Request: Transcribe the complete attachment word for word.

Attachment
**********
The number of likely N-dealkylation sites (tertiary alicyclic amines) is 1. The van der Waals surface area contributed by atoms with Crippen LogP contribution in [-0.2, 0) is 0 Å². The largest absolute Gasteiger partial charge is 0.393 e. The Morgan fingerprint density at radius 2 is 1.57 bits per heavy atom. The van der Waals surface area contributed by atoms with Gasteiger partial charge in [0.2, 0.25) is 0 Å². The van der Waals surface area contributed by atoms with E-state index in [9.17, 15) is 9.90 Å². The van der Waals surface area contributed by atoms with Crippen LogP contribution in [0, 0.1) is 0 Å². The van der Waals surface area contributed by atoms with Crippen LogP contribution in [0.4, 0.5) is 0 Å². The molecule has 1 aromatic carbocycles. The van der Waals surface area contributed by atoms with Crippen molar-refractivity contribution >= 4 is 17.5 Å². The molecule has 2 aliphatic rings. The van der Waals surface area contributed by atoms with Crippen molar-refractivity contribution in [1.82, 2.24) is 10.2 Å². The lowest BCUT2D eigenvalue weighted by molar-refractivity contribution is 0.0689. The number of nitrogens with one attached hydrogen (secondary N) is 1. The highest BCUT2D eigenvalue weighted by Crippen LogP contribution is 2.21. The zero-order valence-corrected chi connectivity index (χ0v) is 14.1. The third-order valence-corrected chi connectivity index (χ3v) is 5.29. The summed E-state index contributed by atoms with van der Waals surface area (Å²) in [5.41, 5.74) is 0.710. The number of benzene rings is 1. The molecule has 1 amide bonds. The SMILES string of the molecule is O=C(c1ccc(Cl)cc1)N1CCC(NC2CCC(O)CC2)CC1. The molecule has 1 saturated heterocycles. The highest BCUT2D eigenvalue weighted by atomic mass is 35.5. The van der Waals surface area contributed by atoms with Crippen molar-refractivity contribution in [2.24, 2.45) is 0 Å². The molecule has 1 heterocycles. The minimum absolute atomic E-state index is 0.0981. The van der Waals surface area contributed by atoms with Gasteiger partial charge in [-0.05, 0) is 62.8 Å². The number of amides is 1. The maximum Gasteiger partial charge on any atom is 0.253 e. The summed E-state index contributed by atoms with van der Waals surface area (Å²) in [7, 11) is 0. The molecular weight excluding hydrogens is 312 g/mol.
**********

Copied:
The number of likely N-dealkylation sites (tertiary alicyclic amines) is 1. The van der Waals surface area contributed by atoms with Crippen LogP contribution in [-0.2, 0) is 0 Å². The largest absolute Gasteiger partial charge is 0.393 e. The Morgan fingerprint density at radius 2 is 1.57 bits per heavy atom. The van der Waals surface area contributed by atoms with Gasteiger partial charge in [0.2, 0.25) is 0 Å². The van der Waals surface area contributed by atoms with E-state index in [9.17, 15) is 9.90 Å². The van der Waals surface area contributed by atoms with Crippen LogP contribution in [0, 0.1) is 0 Å². The van der Waals surface area contributed by atoms with Crippen LogP contribution in [0.4, 0.5) is 0 Å². The molecule has 1 aromatic carbocycles. The van der Waals surface area contributed by atoms with Crippen molar-refractivity contribution >= 4 is 17.5 Å². The molecule has 2 aliphatic rings. The van der Waals surface area contributed by atoms with Crippen molar-refractivity contribution in [1.82, 2.24) is 10.2 Å². The lowest BCUT2D eigenvalue weighted by molar-refractivity contribution is 0.0689. The number of nitrogens with one attached hydrogen (secondary N) is 1. The highest BCUT2D eigenvalue weighted by Crippen LogP contribution is 2.21. The zero-order valence-corrected chi connectivity index (χ0v) is 14.1. The third-order valence-corrected chi connectivity index (χ3v) is 5.29. The summed E-state index contributed by atoms with van der Waals surface area (Å²) in [5.41, 5.74) is 0.710. The number of benzene rings is 1. The molecule has 1 amide bonds. The SMILES string of the molecule is O=C(c1ccc(Cl)cc1)N1CCC(NC2CCC(O)CC2)CC1. The molecule has 1 saturated heterocycles. The highest BCUT2D eigenvalue weighted by atomic mass is 35.5. The van der Waals surface area contributed by atoms with Crippen molar-refractivity contribution in [2.24, 2.45) is 0 Å². The molecule has 1 heterocycles. The minimum absolute atomic E-state index is 0.0981. The van der Waals surface area contributed by atoms with Gasteiger partial charge in [-0.05, 0) is 62.8 Å². The number of amides is 1. The maximum Gasteiger partial charge on any atom is 0.253 e. The summed E-state index contributed by atoms with van der Waals surface area (Å²) in [7, 11) is 0. The molecular weight excluding hydrogens is 312 g/mol.